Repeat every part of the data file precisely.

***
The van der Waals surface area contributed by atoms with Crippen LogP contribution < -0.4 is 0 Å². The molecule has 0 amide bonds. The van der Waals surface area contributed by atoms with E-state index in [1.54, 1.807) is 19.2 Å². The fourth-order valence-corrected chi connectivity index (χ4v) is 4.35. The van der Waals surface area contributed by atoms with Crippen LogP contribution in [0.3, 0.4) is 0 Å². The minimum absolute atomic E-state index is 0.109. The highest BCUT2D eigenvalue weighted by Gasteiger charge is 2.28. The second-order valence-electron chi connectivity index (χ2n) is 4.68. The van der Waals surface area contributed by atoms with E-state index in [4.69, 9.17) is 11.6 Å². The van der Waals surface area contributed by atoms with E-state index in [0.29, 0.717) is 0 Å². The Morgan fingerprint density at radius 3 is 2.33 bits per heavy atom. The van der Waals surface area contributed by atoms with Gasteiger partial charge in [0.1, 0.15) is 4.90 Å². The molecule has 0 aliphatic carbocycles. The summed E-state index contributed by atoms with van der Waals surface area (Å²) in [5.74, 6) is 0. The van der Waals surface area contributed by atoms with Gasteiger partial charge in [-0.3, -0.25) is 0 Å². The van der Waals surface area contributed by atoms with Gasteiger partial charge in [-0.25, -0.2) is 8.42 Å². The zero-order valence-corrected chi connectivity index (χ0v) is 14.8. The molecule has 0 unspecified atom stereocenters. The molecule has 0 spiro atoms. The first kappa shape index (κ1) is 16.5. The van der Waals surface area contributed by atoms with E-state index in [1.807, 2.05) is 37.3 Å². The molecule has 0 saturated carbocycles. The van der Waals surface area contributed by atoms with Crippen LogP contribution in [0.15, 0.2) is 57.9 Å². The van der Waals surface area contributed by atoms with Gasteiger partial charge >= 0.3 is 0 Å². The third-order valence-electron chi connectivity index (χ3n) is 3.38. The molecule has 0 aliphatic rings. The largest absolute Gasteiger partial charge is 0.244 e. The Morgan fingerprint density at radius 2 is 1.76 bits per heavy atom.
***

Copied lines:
The van der Waals surface area contributed by atoms with Crippen LogP contribution < -0.4 is 0 Å². The molecule has 0 amide bonds. The van der Waals surface area contributed by atoms with E-state index in [1.54, 1.807) is 19.2 Å². The fourth-order valence-corrected chi connectivity index (χ4v) is 4.35. The van der Waals surface area contributed by atoms with Crippen LogP contribution in [0.3, 0.4) is 0 Å². The minimum absolute atomic E-state index is 0.109. The highest BCUT2D eigenvalue weighted by Gasteiger charge is 2.28. The second-order valence-electron chi connectivity index (χ2n) is 4.68. The van der Waals surface area contributed by atoms with E-state index in [4.69, 9.17) is 11.6 Å². The van der Waals surface area contributed by atoms with E-state index in [0.29, 0.717) is 0 Å². The Morgan fingerprint density at radius 3 is 2.33 bits per heavy atom. The van der Waals surface area contributed by atoms with Gasteiger partial charge in [0.1, 0.15) is 4.90 Å². The molecule has 0 aliphatic carbocycles. The summed E-state index contributed by atoms with van der Waals surface area (Å²) in [5.74, 6) is 0. The van der Waals surface area contributed by atoms with Gasteiger partial charge in [-0.3, -0.25) is 0 Å². The van der Waals surface area contributed by atoms with Gasteiger partial charge in [-0.25, -0.2) is 8.42 Å². The zero-order valence-corrected chi connectivity index (χ0v) is 14.8. The molecule has 0 unspecified atom stereocenters. The molecule has 0 spiro atoms. The first kappa shape index (κ1) is 16.5. The van der Waals surface area contributed by atoms with E-state index in [1.807, 2.05) is 37.3 Å². The molecule has 0 saturated carbocycles. The van der Waals surface area contributed by atoms with Crippen LogP contribution in [0.15, 0.2) is 57.9 Å². The van der Waals surface area contributed by atoms with Gasteiger partial charge >= 0.3 is 0 Å². The third-order valence-electron chi connectivity index (χ3n) is 3.38. The molecule has 0 aliphatic rings. The largest absolute Gasteiger partial charge is 0.244 e. The Morgan fingerprint density at radius 2 is 1.76 bits per heavy atom.